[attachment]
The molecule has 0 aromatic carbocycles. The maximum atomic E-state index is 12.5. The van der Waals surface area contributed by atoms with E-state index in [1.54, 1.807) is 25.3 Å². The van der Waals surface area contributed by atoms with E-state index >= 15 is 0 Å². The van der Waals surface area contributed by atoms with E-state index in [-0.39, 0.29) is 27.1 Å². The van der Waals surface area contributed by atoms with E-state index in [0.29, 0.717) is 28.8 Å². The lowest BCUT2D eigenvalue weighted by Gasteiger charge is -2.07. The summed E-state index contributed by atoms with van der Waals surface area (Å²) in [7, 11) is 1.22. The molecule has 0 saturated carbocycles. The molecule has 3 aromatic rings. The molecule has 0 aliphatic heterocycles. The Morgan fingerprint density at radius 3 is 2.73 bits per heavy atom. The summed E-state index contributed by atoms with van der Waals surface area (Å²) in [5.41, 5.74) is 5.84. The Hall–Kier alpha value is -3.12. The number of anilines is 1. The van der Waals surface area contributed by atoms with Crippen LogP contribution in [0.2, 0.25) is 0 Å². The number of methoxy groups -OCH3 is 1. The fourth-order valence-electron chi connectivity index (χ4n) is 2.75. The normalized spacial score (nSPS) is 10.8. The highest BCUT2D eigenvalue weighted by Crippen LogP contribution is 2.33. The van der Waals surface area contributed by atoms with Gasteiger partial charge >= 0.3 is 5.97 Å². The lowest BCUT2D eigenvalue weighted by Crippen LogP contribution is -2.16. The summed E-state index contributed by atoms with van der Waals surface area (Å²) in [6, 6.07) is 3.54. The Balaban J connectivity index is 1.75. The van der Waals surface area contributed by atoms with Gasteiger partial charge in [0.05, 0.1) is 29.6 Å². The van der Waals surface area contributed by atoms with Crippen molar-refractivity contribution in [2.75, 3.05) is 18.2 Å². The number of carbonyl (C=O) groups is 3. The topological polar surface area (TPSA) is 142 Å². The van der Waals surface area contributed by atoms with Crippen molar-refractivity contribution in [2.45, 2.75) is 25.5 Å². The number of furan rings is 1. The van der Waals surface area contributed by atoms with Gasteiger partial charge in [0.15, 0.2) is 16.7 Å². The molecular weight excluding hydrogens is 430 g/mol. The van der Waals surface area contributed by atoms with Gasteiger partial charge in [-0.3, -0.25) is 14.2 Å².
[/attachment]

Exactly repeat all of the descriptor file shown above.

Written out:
The molecule has 0 aromatic carbocycles. The maximum atomic E-state index is 12.5. The van der Waals surface area contributed by atoms with E-state index in [1.54, 1.807) is 25.3 Å². The van der Waals surface area contributed by atoms with E-state index >= 15 is 0 Å². The van der Waals surface area contributed by atoms with E-state index in [-0.39, 0.29) is 27.1 Å². The van der Waals surface area contributed by atoms with E-state index in [0.29, 0.717) is 28.8 Å². The lowest BCUT2D eigenvalue weighted by Gasteiger charge is -2.07. The summed E-state index contributed by atoms with van der Waals surface area (Å²) in [7, 11) is 1.22. The molecule has 0 saturated carbocycles. The molecule has 3 aromatic rings. The molecule has 0 aliphatic heterocycles. The Morgan fingerprint density at radius 3 is 2.73 bits per heavy atom. The summed E-state index contributed by atoms with van der Waals surface area (Å²) in [5.41, 5.74) is 5.84. The Hall–Kier alpha value is -3.12. The number of anilines is 1. The van der Waals surface area contributed by atoms with Crippen LogP contribution in [0.2, 0.25) is 0 Å². The number of methoxy groups -OCH3 is 1. The fourth-order valence-electron chi connectivity index (χ4n) is 2.75. The normalized spacial score (nSPS) is 10.8. The highest BCUT2D eigenvalue weighted by Crippen LogP contribution is 2.33. The van der Waals surface area contributed by atoms with Gasteiger partial charge >= 0.3 is 5.97 Å². The lowest BCUT2D eigenvalue weighted by Crippen LogP contribution is -2.16. The summed E-state index contributed by atoms with van der Waals surface area (Å²) in [6, 6.07) is 3.54. The Balaban J connectivity index is 1.75. The van der Waals surface area contributed by atoms with Gasteiger partial charge in [0.05, 0.1) is 29.6 Å². The van der Waals surface area contributed by atoms with Crippen molar-refractivity contribution in [2.75, 3.05) is 18.2 Å². The number of carbonyl (C=O) groups is 3. The topological polar surface area (TPSA) is 142 Å². The van der Waals surface area contributed by atoms with Crippen molar-refractivity contribution in [2.45, 2.75) is 25.5 Å². The number of furan rings is 1. The van der Waals surface area contributed by atoms with Gasteiger partial charge in [0.15, 0.2) is 16.7 Å². The molecular weight excluding hydrogens is 430 g/mol. The van der Waals surface area contributed by atoms with Gasteiger partial charge in [-0.3, -0.25) is 14.2 Å².